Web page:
A UK court has issued an arrest warrant for a Chinese state TV reporter for failing to attend a hearing relating to an incident at the Conservative Party Conference in Birmingham last year, where she allegedly slapped an attendee in a fit of patriotic fervor during a session on Hong Kong.
CCTV reporter Kong Linlin had been issued a summons to appear at the Birmingham Magistrates’ Court over a charge of common assault for slapping conference-goer Enoch Lieu, the BBC reports. The charges had initially been dropped in November over a lack of evidence, but were later reinstated, and the arrest warrant for Kong was issued when she failed to respond to the summons.
Alleged slap-ee Lieu told HKFP today that he welcomed the warrant.
“I believe this sent a clear message that no one is above the law,” he said. “Failure to attend the hearing shows that she has no respect for the rule of law, a principle that is fundamental to our British way of life.”
The alleged assault took place during a session on “China’s continued suppression of Hong Kong’s human rights” featuring several Hong Kong-based academics and activists.
In Lieu’s telling, as the event finished, Kong began to shout at Benedict Rogers, chairman of the NGO Hong Kong Watch and a rights campaigner who has been outspoken about the suppression of political freedom in Hong Kong.
She accused him of “trying to separate China,” while also saying the rest of the panel were “puppets and fake Chinese”.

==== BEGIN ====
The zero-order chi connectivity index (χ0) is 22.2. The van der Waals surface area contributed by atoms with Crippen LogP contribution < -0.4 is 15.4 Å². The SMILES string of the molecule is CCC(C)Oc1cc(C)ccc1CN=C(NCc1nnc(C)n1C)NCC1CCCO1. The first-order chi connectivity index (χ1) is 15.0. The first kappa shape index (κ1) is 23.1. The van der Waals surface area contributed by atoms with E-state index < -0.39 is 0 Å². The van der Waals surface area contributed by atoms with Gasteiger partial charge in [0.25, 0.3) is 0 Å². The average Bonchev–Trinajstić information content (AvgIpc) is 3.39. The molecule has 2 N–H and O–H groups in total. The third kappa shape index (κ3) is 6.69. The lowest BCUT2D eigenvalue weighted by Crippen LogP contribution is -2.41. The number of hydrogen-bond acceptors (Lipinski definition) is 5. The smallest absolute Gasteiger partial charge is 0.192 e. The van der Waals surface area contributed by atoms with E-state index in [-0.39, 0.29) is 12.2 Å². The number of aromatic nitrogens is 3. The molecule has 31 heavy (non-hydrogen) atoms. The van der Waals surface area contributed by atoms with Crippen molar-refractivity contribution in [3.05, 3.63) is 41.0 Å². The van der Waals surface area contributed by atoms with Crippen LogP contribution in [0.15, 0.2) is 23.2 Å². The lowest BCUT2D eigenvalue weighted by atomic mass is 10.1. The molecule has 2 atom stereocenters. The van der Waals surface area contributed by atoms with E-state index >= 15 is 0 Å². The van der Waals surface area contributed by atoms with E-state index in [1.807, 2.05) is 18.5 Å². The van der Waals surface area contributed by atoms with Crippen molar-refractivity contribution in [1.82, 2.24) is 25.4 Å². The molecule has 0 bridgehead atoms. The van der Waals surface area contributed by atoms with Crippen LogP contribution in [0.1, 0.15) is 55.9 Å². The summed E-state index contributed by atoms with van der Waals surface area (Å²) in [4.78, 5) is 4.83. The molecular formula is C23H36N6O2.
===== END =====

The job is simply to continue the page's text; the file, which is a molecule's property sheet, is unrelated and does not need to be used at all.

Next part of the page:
“The reporter continued her shouting and whilst I was trying to escort her out, she accused me of trying to silence her. Then I said no miss you have to go. All of a sudden, she slapped me in my face,” Lieu tweeted at the time. As more people attempted to escort her out, he added, “she continued her shouting and refused to leave, then out of the blue again, slapped me again.”
A video of part of the incident appears to capture at least one of the slaps.
In a turn of events that can only be described as pretty fucking rich, Kong pivots from haranguing panelists for defending rights and democracy in Hong Kong to haranguing the people trying to escort her out, and the UK itself, for failing to be sufficiently democratic or respect her rights.
“Ohh, how democratic, UK!” she screams at one point “Leave me alone! I’m here! I have right to protest!…I’d prefer UK had democratic [sic]!”
At the time, the Chinese embassy in London leapt to Kong’s defense, demanding an apology for how she was treated. State broadcaster CGTN, meanwhile, claimed she had been “blocked and assaulted when she raised a question and expressed her opinion.”